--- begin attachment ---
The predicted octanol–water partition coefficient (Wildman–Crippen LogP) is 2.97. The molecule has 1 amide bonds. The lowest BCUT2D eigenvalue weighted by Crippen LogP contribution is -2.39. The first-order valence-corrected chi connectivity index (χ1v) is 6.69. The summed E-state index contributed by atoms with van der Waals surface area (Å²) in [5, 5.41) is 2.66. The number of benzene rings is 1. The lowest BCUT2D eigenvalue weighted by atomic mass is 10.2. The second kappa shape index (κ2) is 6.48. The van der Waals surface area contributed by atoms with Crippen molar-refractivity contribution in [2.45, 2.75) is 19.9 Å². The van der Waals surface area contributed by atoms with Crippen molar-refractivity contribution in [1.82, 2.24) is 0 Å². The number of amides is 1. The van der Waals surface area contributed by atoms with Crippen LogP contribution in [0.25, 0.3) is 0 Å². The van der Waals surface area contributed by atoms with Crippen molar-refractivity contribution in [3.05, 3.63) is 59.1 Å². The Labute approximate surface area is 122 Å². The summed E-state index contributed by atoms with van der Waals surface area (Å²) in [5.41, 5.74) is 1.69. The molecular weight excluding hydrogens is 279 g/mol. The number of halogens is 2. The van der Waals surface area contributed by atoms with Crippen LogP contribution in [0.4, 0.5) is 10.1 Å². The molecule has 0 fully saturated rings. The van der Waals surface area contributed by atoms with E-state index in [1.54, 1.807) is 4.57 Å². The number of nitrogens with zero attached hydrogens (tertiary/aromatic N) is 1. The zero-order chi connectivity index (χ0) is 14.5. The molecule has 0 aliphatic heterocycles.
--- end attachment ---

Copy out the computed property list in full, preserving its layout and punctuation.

The predicted octanol–water partition coefficient (Wildman–Crippen LogP) is 2.97. The molecule has 1 amide bonds. The lowest BCUT2D eigenvalue weighted by Crippen LogP contribution is -2.39. The first-order valence-corrected chi connectivity index (χ1v) is 6.69. The summed E-state index contributed by atoms with van der Waals surface area (Å²) in [5, 5.41) is 2.66. The number of benzene rings is 1. The lowest BCUT2D eigenvalue weighted by atomic mass is 10.2. The second kappa shape index (κ2) is 6.48. The van der Waals surface area contributed by atoms with Crippen molar-refractivity contribution in [2.45, 2.75) is 19.9 Å². The van der Waals surface area contributed by atoms with Crippen molar-refractivity contribution in [1.82, 2.24) is 0 Å². The number of amides is 1. The van der Waals surface area contributed by atoms with Crippen LogP contribution in [0.25, 0.3) is 0 Å². The van der Waals surface area contributed by atoms with Crippen molar-refractivity contribution in [3.05, 3.63) is 59.1 Å². The Labute approximate surface area is 122 Å². The summed E-state index contributed by atoms with van der Waals surface area (Å²) in [5.41, 5.74) is 1.69. The molecular weight excluding hydrogens is 279 g/mol. The number of halogens is 2. The van der Waals surface area contributed by atoms with Crippen LogP contribution in [0.4, 0.5) is 10.1 Å². The molecule has 0 fully saturated rings. The van der Waals surface area contributed by atoms with E-state index in [1.54, 1.807) is 4.57 Å². The number of nitrogens with zero attached hydrogens (tertiary/aromatic N) is 1. The zero-order chi connectivity index (χ0) is 14.5. The molecule has 0 aliphatic heterocycles.